Selected works by Karen Heagle

Karen Heagle
The End Of Abundance


Acrylic and ink on paper

131 x 203 cm

New York-based painter Karen Heagle’s The End of Abundance brings together a variety of characteristically autobiographical symbols: a jar of paint brushes, a discarded tube of green paint, even a tiny trophy (‘Most Christian Girl Award’) the artist was awarded on graduation from her Catholic high school. For Heagle, the detritus of the past is to be picked through, collated or discarded; to that end, she often uses the image of a vulture as a proxy self-portrait, the cold-eyed sifter through the trash of personal history. Here, though, the painting’s title, suggesting a finger-wagging moral allegory of the seventeenth century, gives the painting an unplanned societal resonance. Made in the months leading up to the collapse of the US economy, its end of- days associations are drawn into sharper focus: might those vultures take on a more sinister aspect in that light? Regardless of its economic prescience, though, Heagle’s painting is really about the tools of creativity itself: the mountain of collected experiences – here embodied in watermelon slices, plastic bags, logs – through which every artist has to sort to generate an expressive language. The visual echoes in the painting (each patch of colour its own small peak in an ascension of forms) are that language making itself heard.

Text by Ben Street


April, 2009, by Susan Rosenberg, APT New York

The "she" of "She'll Get Hers," the title of Karen Heagle's second one-person show at 1-20 gallery, seems to refer to painting itself. The show's seven works acrylic or acrylic and ink on paper (all 2008), include still life, landscape, and figure and animal subjects. Heagle stokes these traditional genres with synthetic hormones, using hot color reinforced by candy-hued outlines.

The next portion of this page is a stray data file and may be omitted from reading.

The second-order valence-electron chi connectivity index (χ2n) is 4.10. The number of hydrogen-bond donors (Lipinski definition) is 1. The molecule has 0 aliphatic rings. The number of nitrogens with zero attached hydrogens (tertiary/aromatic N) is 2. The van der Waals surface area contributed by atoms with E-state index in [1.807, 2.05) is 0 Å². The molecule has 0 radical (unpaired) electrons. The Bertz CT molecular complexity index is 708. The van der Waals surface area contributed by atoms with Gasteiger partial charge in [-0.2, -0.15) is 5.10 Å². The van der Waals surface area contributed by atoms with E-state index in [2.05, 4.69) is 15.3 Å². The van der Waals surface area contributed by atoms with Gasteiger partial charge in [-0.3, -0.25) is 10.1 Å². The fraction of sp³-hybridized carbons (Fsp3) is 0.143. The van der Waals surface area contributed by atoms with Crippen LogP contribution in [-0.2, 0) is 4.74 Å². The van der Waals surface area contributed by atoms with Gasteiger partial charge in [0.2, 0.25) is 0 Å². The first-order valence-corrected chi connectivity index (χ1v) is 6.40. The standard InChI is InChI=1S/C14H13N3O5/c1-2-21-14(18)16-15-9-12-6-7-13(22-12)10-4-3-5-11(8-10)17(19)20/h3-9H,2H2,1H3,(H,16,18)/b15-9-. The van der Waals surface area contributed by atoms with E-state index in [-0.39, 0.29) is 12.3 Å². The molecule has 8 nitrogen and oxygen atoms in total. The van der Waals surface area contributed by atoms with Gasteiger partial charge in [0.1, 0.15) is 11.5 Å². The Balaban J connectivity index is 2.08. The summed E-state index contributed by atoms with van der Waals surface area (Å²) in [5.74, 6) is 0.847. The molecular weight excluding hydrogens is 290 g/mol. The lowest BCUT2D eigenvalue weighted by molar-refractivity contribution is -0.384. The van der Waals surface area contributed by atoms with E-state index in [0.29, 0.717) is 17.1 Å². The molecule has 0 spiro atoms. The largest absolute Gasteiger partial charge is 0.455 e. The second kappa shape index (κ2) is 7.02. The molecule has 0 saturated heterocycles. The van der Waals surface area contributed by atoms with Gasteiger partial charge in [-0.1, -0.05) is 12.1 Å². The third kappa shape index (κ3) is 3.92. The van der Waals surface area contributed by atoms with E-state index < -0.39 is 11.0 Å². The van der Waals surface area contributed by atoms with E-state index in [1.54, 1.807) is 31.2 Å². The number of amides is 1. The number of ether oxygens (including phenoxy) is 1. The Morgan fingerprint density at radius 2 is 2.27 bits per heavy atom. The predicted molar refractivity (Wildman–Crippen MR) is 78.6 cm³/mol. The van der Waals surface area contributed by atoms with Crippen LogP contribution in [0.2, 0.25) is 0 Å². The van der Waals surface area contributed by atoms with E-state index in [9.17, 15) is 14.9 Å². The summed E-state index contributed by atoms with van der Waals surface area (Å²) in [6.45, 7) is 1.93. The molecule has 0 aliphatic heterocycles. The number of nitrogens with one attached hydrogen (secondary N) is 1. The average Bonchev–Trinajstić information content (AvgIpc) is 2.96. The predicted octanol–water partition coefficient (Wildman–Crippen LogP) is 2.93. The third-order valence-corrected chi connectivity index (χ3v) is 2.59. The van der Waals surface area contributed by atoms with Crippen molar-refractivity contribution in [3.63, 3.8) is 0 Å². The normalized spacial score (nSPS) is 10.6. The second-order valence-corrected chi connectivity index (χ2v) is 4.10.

Emotion-packed and symbol-laden, the images are dignified by a cool, self-consciously inconsistent technique that combines sweeping brushstrokes and tight detail, matte texture and wet drips.
The most potent of the works shown draws on that favorite forerunner of postmodernism, Francis Picabia, his kitsch nudes of the 1940s in particular. Woman with a Snake features a cropped reclining nude in a barren landscape visited by a coiled blue-green snake. This symbol of temptation nestles docilely under the woman's right arm, a conjunction notable for its absence of visual logic and iconographic mystery. Endowed with the musculature, breasts and hairdo of Wonder Woman, the female subject is also distinguished by a deep crease in her lower torso that suggests her sex, otherwise cropped from the painting. A similar crevice divides the landscape's top edge, where a few rocks and a patch of fiery yellow ground also link it to another painting on view, Death Valley, which depicts a burning bush in an arid landscape.
Pregnant Man renders a sensational news-making event as an uncommonly tender, if strange, romantic portrait. Conveying the visceral confusion and loss of self that can accompany pregnancy, the image is dominated by the subject's protruding abdomen; Heagle reduces his face to a grotesquely distorted profile compressed into the work's upper right corner. Vulture with Carcass has the force of a manifesto: it suggests the triumphant, self-renewing possibilities inherent in predation, whether among animals or artists. The confidently rendered blue-black vulture stares impassively into the distance; its victim, articulated with the gestural fluidity of Soutine, is an abstract puddle of flesh at the raptor's feet, the splayed-out remains of violence and desire.